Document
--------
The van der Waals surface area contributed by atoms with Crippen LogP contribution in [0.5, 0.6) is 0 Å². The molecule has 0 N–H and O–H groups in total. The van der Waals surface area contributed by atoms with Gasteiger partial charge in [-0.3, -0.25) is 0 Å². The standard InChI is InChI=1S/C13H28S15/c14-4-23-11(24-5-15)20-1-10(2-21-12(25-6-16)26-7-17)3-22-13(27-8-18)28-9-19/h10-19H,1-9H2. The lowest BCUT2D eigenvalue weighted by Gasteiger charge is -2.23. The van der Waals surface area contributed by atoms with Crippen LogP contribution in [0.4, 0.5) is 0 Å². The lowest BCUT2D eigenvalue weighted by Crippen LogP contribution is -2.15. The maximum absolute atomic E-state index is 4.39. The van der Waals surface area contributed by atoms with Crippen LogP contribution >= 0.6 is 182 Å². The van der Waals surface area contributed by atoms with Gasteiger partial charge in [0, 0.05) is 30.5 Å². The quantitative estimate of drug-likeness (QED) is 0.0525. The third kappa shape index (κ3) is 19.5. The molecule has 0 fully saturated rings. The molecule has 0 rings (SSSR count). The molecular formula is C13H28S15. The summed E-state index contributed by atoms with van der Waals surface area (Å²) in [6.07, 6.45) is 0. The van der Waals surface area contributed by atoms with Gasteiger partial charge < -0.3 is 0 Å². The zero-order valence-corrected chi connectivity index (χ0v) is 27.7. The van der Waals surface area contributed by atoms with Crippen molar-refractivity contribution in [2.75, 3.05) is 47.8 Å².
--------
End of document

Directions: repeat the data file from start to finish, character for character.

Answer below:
The van der Waals surface area contributed by atoms with Crippen LogP contribution in [0.5, 0.6) is 0 Å². The molecule has 0 N–H and O–H groups in total. The van der Waals surface area contributed by atoms with Gasteiger partial charge in [-0.3, -0.25) is 0 Å². The standard InChI is InChI=1S/C13H28S15/c14-4-23-11(24-5-15)20-1-10(2-21-12(25-6-16)26-7-17)3-22-13(27-8-18)28-9-19/h10-19H,1-9H2. The lowest BCUT2D eigenvalue weighted by Gasteiger charge is -2.23. The van der Waals surface area contributed by atoms with Crippen LogP contribution in [0.4, 0.5) is 0 Å². The lowest BCUT2D eigenvalue weighted by Crippen LogP contribution is -2.15. The maximum absolute atomic E-state index is 4.39. The van der Waals surface area contributed by atoms with Crippen LogP contribution >= 0.6 is 182 Å². The van der Waals surface area contributed by atoms with Gasteiger partial charge in [0, 0.05) is 30.5 Å². The quantitative estimate of drug-likeness (QED) is 0.0525. The third kappa shape index (κ3) is 19.5. The molecule has 0 fully saturated rings. The molecule has 0 rings (SSSR count). The molecular formula is C13H28S15. The summed E-state index contributed by atoms with van der Waals surface area (Å²) in [6.07, 6.45) is 0. The van der Waals surface area contributed by atoms with Gasteiger partial charge < -0.3 is 0 Å². The zero-order valence-corrected chi connectivity index (χ0v) is 27.7. The van der Waals surface area contributed by atoms with Crippen molar-refractivity contribution in [2.75, 3.05) is 47.8 Å².